Research Topic

Transport in plant microbe interactions

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Biotrophic interactions resulting from an intimate contact between plant and microbial structures drive either bidirectional flows of nutrients as symbiotic (mycorrhizal or legume-rhizobia) or unidirectional flows as in pathogenic interactions. Whatever the biotrophic context (symbiotic versus pathogenic), ...

Biotrophic interactions resulting from an intimate contact between plant and microbial structures drive either bidirectional flows of nutrients as symbiotic (mycorrhizal or legume-rhizobia) or unidirectional flows as in pathogenic interactions. Whatever the biotrophic context (symbiotic versus pathogenic), nutrients as well as signalling molecules must pass several membrane barriers and the apoplastic interface before their assimilation by plant or microbial cells. Plant and microbial cells must be ‘re-programmed’, which includes differentiation and polarisation of membrane transport functions to take, to transfer or to exchange signalling molecules and nutrients between partners of the biotrophic interaction. Membrane transporters are thus key players in nutrient uptake and exchange mechanisms and their regulation patterns are essential in determining the outcome of plant fungal interactions and in adapting to environmental changes.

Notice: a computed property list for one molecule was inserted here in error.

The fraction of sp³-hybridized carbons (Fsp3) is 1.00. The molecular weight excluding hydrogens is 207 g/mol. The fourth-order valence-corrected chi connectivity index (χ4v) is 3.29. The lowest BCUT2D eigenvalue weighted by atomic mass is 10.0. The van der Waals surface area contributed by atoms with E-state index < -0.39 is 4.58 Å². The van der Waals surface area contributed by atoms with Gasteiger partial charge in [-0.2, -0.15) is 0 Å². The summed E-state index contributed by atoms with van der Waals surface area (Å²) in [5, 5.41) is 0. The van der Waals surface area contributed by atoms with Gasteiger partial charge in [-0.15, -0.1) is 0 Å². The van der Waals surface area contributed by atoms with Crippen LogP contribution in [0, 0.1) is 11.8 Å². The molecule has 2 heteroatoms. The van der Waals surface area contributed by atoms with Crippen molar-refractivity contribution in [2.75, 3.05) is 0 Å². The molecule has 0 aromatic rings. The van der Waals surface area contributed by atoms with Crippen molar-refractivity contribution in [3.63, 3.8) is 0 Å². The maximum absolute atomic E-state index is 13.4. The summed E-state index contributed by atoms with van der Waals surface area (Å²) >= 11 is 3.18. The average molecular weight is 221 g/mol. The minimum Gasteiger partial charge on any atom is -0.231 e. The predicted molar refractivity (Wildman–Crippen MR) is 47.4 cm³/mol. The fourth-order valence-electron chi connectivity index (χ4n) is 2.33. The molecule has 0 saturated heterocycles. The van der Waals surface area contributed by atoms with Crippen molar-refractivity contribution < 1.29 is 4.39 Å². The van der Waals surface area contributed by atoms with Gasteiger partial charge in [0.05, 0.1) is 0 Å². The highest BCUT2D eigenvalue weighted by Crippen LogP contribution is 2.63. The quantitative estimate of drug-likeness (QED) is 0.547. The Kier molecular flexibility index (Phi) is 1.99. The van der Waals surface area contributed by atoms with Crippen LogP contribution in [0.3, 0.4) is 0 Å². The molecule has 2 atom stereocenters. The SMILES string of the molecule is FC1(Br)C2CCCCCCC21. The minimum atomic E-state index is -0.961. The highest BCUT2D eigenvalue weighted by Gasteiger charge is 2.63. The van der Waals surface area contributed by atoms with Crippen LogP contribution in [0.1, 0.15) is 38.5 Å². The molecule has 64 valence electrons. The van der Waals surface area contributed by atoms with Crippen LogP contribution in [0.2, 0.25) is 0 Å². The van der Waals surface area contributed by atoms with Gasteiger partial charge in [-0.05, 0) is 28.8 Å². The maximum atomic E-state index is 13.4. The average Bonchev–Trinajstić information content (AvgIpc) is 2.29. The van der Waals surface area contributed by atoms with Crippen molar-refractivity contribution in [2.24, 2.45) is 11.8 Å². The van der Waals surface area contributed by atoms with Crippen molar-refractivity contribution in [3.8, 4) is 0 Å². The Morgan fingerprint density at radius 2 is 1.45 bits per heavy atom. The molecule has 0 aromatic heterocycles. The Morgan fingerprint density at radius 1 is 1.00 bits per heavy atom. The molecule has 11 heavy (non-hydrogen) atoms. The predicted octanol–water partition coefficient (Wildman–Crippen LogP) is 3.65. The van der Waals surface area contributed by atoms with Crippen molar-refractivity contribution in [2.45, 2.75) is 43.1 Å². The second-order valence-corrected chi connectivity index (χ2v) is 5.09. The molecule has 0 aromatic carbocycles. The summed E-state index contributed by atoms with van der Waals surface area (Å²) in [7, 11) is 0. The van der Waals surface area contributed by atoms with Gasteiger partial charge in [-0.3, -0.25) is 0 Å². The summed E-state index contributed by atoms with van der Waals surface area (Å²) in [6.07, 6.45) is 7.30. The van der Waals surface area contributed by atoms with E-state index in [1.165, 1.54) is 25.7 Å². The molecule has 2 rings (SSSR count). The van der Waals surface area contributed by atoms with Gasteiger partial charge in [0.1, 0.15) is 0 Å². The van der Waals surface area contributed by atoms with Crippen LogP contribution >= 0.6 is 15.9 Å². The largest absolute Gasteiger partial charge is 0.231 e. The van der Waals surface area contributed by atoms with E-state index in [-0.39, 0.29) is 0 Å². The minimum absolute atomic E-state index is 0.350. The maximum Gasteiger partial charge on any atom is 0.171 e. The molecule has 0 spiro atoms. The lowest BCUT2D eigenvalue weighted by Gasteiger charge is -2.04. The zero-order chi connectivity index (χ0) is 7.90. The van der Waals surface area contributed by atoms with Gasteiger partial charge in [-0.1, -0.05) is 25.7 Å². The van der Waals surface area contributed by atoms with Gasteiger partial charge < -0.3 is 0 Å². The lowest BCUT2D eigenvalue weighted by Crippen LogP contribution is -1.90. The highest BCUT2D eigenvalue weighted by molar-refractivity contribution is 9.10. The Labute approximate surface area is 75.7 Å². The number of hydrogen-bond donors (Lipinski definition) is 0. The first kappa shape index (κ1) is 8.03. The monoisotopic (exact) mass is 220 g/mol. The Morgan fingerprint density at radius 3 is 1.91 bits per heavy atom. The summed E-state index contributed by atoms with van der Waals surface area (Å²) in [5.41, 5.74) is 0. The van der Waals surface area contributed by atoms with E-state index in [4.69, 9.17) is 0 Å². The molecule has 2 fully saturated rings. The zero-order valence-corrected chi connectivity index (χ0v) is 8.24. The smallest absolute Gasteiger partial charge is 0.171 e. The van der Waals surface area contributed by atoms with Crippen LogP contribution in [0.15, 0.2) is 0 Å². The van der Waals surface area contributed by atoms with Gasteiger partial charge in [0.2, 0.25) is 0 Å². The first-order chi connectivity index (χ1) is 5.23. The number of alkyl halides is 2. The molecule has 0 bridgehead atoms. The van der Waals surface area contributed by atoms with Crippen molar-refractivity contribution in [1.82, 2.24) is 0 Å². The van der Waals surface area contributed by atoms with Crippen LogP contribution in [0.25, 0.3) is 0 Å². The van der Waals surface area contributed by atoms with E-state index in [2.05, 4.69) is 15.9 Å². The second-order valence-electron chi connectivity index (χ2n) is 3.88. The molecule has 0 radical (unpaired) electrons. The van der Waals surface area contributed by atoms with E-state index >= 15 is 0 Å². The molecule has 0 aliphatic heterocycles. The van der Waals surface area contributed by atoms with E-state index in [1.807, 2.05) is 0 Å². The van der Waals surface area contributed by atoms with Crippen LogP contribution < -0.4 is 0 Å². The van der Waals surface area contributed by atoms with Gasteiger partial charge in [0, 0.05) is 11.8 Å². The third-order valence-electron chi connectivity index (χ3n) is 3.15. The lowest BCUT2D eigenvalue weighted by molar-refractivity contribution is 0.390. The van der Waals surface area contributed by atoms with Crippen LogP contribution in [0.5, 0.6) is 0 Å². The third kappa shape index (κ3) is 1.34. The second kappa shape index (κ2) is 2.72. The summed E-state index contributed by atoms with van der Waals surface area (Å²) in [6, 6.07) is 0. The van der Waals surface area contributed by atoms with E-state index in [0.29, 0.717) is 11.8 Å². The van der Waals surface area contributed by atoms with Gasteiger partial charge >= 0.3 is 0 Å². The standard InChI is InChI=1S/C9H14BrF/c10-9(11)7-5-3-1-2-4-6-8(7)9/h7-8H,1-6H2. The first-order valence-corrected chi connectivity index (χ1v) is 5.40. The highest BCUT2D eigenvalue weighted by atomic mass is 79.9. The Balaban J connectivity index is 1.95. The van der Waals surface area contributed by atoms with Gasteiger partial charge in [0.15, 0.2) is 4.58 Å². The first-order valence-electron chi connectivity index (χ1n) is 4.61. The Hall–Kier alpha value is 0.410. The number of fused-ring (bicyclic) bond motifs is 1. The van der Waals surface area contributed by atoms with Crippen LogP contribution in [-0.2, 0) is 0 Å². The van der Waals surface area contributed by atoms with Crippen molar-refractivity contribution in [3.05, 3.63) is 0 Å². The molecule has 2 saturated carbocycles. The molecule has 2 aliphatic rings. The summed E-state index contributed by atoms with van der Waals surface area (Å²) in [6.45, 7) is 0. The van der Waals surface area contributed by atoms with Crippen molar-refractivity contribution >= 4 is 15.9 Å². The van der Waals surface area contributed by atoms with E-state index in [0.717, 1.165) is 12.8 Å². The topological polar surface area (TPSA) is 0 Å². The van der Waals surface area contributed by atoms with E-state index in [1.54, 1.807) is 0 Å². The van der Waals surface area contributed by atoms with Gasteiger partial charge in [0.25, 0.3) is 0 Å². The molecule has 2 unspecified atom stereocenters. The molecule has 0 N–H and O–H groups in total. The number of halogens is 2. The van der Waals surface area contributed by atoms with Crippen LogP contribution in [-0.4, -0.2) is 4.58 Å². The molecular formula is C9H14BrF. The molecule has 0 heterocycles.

Availability, uptake and exchange of nutrients in biotrophic interactions will drive plant growth and modulate biomass allocation, that are central to plant yield, a major outcome, in the context of high biomass production. In a long term approach unravelling those biotrophic transportomes and their underlying mechanism will be extremely useful in the development and implementation of environmentally sound crop production systems.

This Research Topic of Frontiers focuses on the fascinating question of how signals and nutrients are transferred between partners in symbiotic association or in pathogenic interaction. Reviews and original articles that we plan to host in this Topic will illuminate molecular pathways of the symbiotic or pathogenic microbes and the host involved in transport of solutes across different cellular barriers as well as provide insights into fundamentals of plant-microbe interactions.


Important Note: All contributions to this Research Topic must be within the scope of the section and journal to which they are submitted, as defined in their mission statements. Frontiers reserves the right to guide an out-of-scope manuscript to a more suitable section or journal at any stage of peer review.

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